However, unlike in English, we seldom add “thank you” at the end of our responses. Even if it’s perfectly normal to reply with “very well, thank you” in English, it would be quite odd if you reply with 好好,多謝 (hou2 hou2, do1 ze6) meaning “very well, thank you.” Instead, we usually supplement our reply with a question: 你呢? (nei5 ne1) meaning “how about you?”

  • Cantonese character: 最近點呀?
  • Romanization: zeoi3 gan6 dim2 aa3
  • Meaning: How’s everything? (informal, for speech)

If you bump into a friend you haven’t seen for a bit, you can greet him or her with 最近點呀. 最近 is “recently” and 點呀 means “how.” Combining both, 最近點呀 stands for “how’s everything?” It’s a friendlier conversation starter and a more informal Cantonese greeting—in fact, an excellent Cantonese greeting between friends under the right circumstances. Further, there are no common responses. The reply varies depending on how well you know the person and whether you would like to keep the conversation going.

There are a few variations of 最近點呀?:

  • 點呀? (dim2 aa3)
  • 你最近點呀?(nei5 zeoi3 gan6 dim2 aa3)
  • 你近排點呀?(nei5 gan6 paai2 dim2 aa3)

All of these variations essentially mean the same thing and can be used interchangeably with 最近點呀?.

  • Cantonese character: 食咗飯未呀?
  • Romanization: sik6 zo2 faan6 mei6 aa3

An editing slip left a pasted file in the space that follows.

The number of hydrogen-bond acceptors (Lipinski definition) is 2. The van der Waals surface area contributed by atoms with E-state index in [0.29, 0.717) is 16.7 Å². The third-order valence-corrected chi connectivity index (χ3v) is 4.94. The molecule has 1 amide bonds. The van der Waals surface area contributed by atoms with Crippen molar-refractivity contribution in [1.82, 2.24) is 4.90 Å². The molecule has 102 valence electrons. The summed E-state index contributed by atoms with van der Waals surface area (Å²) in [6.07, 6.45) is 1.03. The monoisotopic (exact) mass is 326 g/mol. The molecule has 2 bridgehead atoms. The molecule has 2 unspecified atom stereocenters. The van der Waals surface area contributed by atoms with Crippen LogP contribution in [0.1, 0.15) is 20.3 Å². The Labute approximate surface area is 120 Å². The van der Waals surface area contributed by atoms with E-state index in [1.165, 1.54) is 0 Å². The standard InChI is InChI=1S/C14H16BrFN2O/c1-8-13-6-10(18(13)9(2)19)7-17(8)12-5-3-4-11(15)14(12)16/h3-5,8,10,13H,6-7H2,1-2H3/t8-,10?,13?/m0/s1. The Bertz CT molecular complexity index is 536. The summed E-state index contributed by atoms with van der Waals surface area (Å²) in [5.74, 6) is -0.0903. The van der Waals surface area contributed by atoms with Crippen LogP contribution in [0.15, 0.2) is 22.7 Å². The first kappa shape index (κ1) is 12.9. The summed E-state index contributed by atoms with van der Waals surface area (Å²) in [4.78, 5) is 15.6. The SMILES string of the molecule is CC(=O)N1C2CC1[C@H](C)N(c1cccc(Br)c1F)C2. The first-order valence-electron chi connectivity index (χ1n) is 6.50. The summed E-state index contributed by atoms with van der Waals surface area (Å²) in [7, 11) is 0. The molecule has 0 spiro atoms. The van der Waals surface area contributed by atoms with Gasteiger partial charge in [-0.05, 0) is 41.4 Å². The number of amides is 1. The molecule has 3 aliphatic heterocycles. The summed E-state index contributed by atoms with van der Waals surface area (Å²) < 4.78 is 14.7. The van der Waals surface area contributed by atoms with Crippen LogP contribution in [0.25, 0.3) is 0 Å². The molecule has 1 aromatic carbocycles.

• Meaning: Have you had your meal? (informal, for speech)

An interesting way to say hello in Cantonese is to ask the person 食咗飯未呀? which translates as “have you had your meal yet?” Hong Kongers love to eat and we put great emphasis on dining. Asking a person 食咗飯未呀? is a great way to inquire after a person in Hong Kong; it’s like “how are you?” but with a local touch. Even though we classified it as a non time-sensitive Cantonese greeting here, it’s best to use this greeting only around meal time, or if you think that the person you’re greeting may not have had his or her meal yet.

To respond to this unique Cantonese greeting, you can say “yes” or “no.” Depending on your answer, the person may continue the conversation by asking questions such as “where did you have your meal?” or “what is blocking you from having your meal?”

  • Cantonese character: 好耐冇見
  • Romanization: hou2 noi6 mou5 gin3
  • Meaning: Long time no see (informal, for speech)

好耐冇見 literally translates as “long time no see.” It’s typical to greet someone you haven’t seen for quite a while with 好耐冇見. And if you do so, the usual response you’ll get is 係呀,好耐冇見 (hai6 aa3,hou2 noi6 mou5 gin3) meaning “Yes, it’s been quite a while.”

You can also put the phrases introduced above together to enrich your greetings. For example, you can say 哈囉,好耐冇見,最近點呀? (haa1 lo3,hou2 noi6 mou5 gin3,zeoi3 gan6 dim2 aa3) meaning “Hi, long time no see, how’s everything?” or 哈囉,最近點呀? (haa1 lo3,zeoi3 gan6 dim2 aa3) meaning “Hi, how’s everything?” to an acquaintance you haven’t met for some time.

2. Time-Sensitive Hello in Cantonese

Clock

So, first things first—how do you say “good morning” in Cantonese?

  • Cantonese character: 早晨
  • Romanization: zou2 san4